We recently had the opportunity to chat with the keynote speakers for Conversion Conference Las Vegas and thought we’d ask them a few questions to give attendees a preview of the insights and ideas they’ll learn at the big event.
First up is web psychologist Nathalie Nahai, author of Webs of Influence: The Psychology of Online Persuasions. If you didn’t know it yet, Nathalie coined the term “web psychology” in 2011, defining it as “the empirical study of how our online environments influence our attitudes and behaviors”. Her background in psychology, web design and digital strategy has made her a sought-after international speaker on the subject of online behavior and a regular contributor to various publications and radio programs, such as the Marketing Week and Psychology Today. She has also worked with Fortune 500 companies, design agencies and myriad small and medium sized businesses.
Read on to learn her views on persuasive marketing messages, the challenge of online trust, what you can expect from her keynote presentation, and her top optimization pet peeve:
ConvCon: What do you think are the trend/s which will define digital marketing this year and how can digital marketers best take advantage of it?
Nathalie: I think the most interesting and potentially powerful trend that will define digital marketing this year is psychological keyword optimisation. Research has shown that marketing messages can be made more persuasive by using words specific to certain personality traits, so for instance if you’re a high end tech manufacturer and you’re targeting an audience that is high in “openness to experience,” they’ll be much more likely to respond to messages that include words such as intelligence, creative, innovation and imagination.
As we dig deeper into certain aspects of psychological research, not only will we be able to construct campaigns that resonate with our audience at a deeper level, but we’ll also be able to understand their needs and motivations more clearly so that we can better serve them.
ConvCon: What’s the biggest challenge for digital marketers today? Can you give us a short advice on how marketers can solve or overcome this problem?
Nathalie: The biggest challenge I’m seeing emerge is around trust, privacy and hyper personalisation. As data mining practices improve and the application of web psychology is becoming more commonplace, we’re starting to see push back from customers who are being targeted and/or tested on without their explicit consent. Whether on social platforms (such as Facebook’s emotional contagion experiment), e-commerce sites (with personalised recommendations) or re-targeting ads (the kind that follow you around even after you’ve bought that one-time product), people are becoming increasingly wary of the data trail they’re leaving behind, and the companies that are competing for it.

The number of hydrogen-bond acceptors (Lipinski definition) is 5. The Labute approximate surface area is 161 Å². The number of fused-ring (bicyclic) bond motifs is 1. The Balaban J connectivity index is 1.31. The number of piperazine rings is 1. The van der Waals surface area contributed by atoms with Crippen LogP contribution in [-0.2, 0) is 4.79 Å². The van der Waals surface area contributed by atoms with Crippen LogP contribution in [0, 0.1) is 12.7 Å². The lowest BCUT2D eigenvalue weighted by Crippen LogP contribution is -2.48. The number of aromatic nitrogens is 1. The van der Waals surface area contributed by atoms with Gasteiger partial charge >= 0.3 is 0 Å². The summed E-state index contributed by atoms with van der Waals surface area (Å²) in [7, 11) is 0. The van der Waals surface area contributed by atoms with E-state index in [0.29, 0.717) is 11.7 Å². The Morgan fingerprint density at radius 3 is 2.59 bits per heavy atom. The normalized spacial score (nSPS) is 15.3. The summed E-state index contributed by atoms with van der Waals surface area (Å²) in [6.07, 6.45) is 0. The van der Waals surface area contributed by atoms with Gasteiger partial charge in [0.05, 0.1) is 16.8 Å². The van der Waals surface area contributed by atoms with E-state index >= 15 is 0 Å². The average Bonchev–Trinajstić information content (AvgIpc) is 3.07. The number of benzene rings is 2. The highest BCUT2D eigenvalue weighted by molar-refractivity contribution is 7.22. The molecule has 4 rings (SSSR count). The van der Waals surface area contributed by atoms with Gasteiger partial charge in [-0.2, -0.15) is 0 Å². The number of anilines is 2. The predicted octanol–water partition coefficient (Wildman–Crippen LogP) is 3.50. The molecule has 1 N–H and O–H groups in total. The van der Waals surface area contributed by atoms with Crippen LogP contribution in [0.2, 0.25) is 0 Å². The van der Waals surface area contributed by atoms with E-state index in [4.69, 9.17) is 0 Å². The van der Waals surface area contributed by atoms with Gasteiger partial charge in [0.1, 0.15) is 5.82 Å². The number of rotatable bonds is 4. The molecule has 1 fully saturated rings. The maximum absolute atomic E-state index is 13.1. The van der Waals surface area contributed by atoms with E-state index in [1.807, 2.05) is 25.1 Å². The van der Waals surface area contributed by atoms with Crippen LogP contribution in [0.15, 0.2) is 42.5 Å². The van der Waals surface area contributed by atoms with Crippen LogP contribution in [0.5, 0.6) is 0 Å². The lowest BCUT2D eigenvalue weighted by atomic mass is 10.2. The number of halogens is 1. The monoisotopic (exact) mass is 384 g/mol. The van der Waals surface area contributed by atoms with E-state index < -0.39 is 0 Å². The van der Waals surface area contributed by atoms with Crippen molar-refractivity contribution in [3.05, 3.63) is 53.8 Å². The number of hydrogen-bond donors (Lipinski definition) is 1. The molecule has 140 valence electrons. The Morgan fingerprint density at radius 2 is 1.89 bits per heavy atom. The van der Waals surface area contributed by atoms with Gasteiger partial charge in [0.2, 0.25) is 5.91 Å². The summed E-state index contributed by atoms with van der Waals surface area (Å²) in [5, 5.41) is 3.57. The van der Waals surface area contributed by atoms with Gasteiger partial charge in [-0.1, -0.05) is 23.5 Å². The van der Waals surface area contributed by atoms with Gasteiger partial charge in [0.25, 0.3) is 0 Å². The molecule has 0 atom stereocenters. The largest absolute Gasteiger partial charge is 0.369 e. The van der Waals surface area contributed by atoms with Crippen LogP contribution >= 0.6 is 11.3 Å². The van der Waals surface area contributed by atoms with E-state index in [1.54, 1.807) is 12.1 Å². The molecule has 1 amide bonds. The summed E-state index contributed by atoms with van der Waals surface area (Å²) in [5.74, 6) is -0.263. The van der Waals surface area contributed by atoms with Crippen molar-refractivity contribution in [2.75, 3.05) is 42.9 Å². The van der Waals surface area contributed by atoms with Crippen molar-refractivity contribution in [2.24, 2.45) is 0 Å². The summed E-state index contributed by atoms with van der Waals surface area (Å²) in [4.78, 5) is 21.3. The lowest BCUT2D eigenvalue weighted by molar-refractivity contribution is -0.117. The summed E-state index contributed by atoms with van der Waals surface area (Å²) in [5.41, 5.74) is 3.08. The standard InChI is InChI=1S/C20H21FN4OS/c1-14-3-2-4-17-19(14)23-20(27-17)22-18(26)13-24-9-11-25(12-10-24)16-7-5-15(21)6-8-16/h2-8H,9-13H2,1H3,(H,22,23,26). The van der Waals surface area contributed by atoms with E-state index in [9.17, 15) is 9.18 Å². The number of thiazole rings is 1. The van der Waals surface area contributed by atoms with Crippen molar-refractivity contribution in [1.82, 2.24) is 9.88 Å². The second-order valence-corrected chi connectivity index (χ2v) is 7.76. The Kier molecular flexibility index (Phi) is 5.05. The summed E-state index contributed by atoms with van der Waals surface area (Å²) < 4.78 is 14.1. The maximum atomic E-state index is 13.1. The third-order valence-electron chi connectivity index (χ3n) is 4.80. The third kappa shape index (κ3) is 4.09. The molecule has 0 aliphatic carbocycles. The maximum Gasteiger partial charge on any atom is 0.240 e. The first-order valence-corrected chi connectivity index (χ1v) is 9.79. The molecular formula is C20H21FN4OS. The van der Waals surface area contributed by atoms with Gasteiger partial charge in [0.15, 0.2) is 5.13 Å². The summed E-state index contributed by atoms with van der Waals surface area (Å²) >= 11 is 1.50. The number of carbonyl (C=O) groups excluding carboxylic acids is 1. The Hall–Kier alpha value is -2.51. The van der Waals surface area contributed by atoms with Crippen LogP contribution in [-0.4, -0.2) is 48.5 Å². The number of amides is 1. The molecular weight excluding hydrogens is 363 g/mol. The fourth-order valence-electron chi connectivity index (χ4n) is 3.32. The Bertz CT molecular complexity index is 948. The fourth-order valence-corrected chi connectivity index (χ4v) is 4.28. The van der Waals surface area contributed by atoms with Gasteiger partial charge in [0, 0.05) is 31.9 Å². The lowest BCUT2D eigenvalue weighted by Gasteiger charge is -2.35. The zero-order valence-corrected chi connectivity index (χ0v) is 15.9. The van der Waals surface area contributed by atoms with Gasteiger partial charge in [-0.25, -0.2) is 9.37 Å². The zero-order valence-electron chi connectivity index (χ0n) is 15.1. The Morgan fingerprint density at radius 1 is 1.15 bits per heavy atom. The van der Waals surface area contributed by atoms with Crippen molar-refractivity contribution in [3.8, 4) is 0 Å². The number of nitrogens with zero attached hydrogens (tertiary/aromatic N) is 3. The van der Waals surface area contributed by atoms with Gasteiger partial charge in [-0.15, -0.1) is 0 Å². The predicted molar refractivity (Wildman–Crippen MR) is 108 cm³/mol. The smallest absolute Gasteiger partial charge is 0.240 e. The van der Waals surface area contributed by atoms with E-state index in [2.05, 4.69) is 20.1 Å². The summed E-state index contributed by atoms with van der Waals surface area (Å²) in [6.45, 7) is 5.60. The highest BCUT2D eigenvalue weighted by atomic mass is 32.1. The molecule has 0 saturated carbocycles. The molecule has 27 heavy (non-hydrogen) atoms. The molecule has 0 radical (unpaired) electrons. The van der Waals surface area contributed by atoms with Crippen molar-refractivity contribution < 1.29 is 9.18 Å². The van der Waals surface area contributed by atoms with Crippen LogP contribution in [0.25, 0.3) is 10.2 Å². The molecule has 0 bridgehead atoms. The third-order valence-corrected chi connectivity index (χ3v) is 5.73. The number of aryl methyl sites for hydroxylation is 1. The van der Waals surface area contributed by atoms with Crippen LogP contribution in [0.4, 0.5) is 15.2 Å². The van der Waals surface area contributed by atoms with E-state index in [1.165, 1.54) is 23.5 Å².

The key issue here is around trust. Healthy relationships, whether between friends, lovers, or a business and its customers, have evolved to operate within a dance of reciprocity. For a relationship to thrive, the parties involved must contribute and take into account each others’ needs without taking advantage of one another. As a marketer, if are to conquer this challenge you’re going to have to lead the way and put your customers’ needs (including their need for privacy) at the centre of what you do. Only then will you be able to earn their trust, their loyalty and their business.
ConvCon: What can attendees look forward to during your keynote?
Nathalie: I’ll be talking about the secret psychology of persuasive copy. Attendees will learn how to apply targeted psychological techniques to write personality-specific content, craft killer headlines, and leverage trigger words to engage people to read on.
ConvCon: What’s your top pet peeve when you’re optimizing a website and why?
Nathalie: My top pet peeve is when the client isn’t able to answer the most fundamental question: “What’s your goal as a business?” You’d be surprised how many clients lose sight of this and are then stumped when their website seems scattered and conflicting in its messaging and design.